Riesling: a wine worth raving about
The most unexpected restaurant meal I had on a recent trip to New York was at a Hawaiian restaurant called Noreetuh. To be honest, I’d booked because I couldn’t resist the idea of a restaurant that served spam (as a sushi-like appetiser called musubi), but what I hadn’t expected was a serious wine list crammed with top German riesling.
A Throwback to Classic Cool-Climate Rieslings
At New York City’s Korean restaurant Oiji Mi, the beverage team has a particular fondness for Riesling. “It’s a somewhat misunderstood grape,” says beverage director Chris Clark, who finds his guests confused by Germany’s complex labeling system and array of anbaugebietes. “Sure, perhaps people have heard of the Mosel or Blue Nun, but we love championing the lesser known areas and producers,” he says.
Too Late for Valentine’s, Too Early for Mother’s Day, But Sparkling Wines Are Appropriate Any Time
Sparkling wine comes in myriad fashions, methods, grape varieties, locations and intentions, and we touch on many of those aspects in this post that offers 11 examples for your enjoyment. Geographically, we visit Champagne and the Loire Valley in France; Pfalz, Germany; Tokaj in Hungary; in California — Arroyo Grande Valley, Bennett Valley and Russian River Valley; New York state’s Finger Lakes region; the Veneto and Emilia-Romagna in Italy. We also touch on the three essential processes by which sparkling wines are made: the classic Champagne method of second fermentation in the bottle; the apparently even more ancient process called methode ancestrale, whereby the wine is bottled and capped before primary fermentation is complete; and, most basic of all, the Charmat (or, inelegantly) the bulk method of putting the wine in large tanks for the secondary fermentation. No judging here! Sparkling wines produced by Charmat — like Prosecco — and be charming and delightful.
Gen Z-Approved Wines
With the recent release of the latest “State of the U.S. Wine Industry” report and subsequent coverage in The New York Times-The Pour, Rob McMillan and Eric Asimov call out the $15 price point as key to attracting younger consumers to wine; however, value isn’t necessarily the sole requirement. When purchasing wine, Gen Z’ers also seek from their favored brands quality, sense of place, sustainability, and social responsibility. These family owned, female led wineries farm sustainably and partner with nonprofits to protect the environment and promote biodiversity, making each an ideal choice for socially conscientious consumers. And, with these selected wines, the price is definitely right.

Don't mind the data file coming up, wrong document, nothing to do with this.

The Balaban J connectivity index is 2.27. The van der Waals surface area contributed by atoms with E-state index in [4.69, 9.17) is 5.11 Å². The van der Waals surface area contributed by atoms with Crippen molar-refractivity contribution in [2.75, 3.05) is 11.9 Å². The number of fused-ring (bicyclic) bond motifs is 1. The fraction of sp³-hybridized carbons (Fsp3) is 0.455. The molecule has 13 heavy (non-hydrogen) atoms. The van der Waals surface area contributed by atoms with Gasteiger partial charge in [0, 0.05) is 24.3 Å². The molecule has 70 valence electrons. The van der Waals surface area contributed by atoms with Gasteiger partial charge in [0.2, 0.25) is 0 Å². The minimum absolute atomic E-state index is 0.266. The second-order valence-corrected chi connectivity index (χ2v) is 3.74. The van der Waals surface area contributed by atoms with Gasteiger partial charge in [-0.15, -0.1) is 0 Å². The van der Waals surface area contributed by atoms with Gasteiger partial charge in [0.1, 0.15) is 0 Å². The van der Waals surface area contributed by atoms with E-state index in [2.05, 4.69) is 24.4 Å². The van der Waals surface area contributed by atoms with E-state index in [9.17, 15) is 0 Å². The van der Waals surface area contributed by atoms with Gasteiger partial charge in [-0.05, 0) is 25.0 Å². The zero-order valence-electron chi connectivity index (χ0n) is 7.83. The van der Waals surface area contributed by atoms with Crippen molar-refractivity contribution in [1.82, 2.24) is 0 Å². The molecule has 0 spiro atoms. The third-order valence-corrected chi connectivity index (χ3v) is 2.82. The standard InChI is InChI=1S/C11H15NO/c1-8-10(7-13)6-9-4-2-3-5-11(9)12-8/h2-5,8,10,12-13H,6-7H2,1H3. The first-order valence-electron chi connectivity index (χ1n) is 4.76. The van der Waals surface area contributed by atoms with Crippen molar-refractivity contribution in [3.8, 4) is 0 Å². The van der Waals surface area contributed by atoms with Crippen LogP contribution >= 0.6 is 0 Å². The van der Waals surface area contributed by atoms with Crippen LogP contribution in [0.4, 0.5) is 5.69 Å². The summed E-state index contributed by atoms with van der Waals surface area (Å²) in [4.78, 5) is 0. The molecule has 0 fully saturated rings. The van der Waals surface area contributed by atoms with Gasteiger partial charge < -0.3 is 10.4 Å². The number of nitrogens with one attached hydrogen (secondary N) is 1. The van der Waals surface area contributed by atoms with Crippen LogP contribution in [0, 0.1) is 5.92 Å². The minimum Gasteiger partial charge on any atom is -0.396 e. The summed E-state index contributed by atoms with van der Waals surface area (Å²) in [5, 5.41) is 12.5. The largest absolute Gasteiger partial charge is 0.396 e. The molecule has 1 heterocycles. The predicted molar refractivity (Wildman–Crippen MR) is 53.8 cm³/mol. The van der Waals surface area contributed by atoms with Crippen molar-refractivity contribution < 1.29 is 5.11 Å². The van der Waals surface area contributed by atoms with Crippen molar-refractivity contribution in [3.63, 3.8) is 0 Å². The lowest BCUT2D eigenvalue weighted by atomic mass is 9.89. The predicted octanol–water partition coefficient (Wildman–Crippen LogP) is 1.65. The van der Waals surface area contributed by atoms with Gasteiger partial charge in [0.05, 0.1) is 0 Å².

The Dozen – Mountain Blancs
While it is not exactly rare to have premium white wines being made on Napa Valley’s Howell Mountain district, the rough east valley terrain is better known for its quality big reds, especially Cabernet Sauvignon.
Rheinhessen, Welcome to Your Intervention
Rheinhessen! I’m so glad you could make it today. Won’t you join us? Feel free to grab something to eat before you sit. There’s coffee, tea, and water.
German Sekt: The quality choices
The Germans have consistently held the global top spot in guzzling bubbles (OIV, April 2020): the per capita consumption in 2021 was 3.2 litres of fizz (Statista Research Department, April 2022) which means more than four bottles or 32 flutes per adult of Champagne, Prosecco, Cava and other sparkling wines – and Sekt of course, the surprisingly pronounceable and simple term for German sparkling wine.
3 exceptional sparkling wines to toast your love this Valentine’s Day
Sparkling wine will be called on to make many a Valentine’s Day dinner romantic, but the bubbles needn’t burst the budget. This week I have three moderately priced sparklers to set the mood. Two are made from riesling, one from Germany’s Mosel region, the other from New York’s Finger Lakes. The third is a charming Italian spumante from Campania that takes us on time travel back to an ancient era.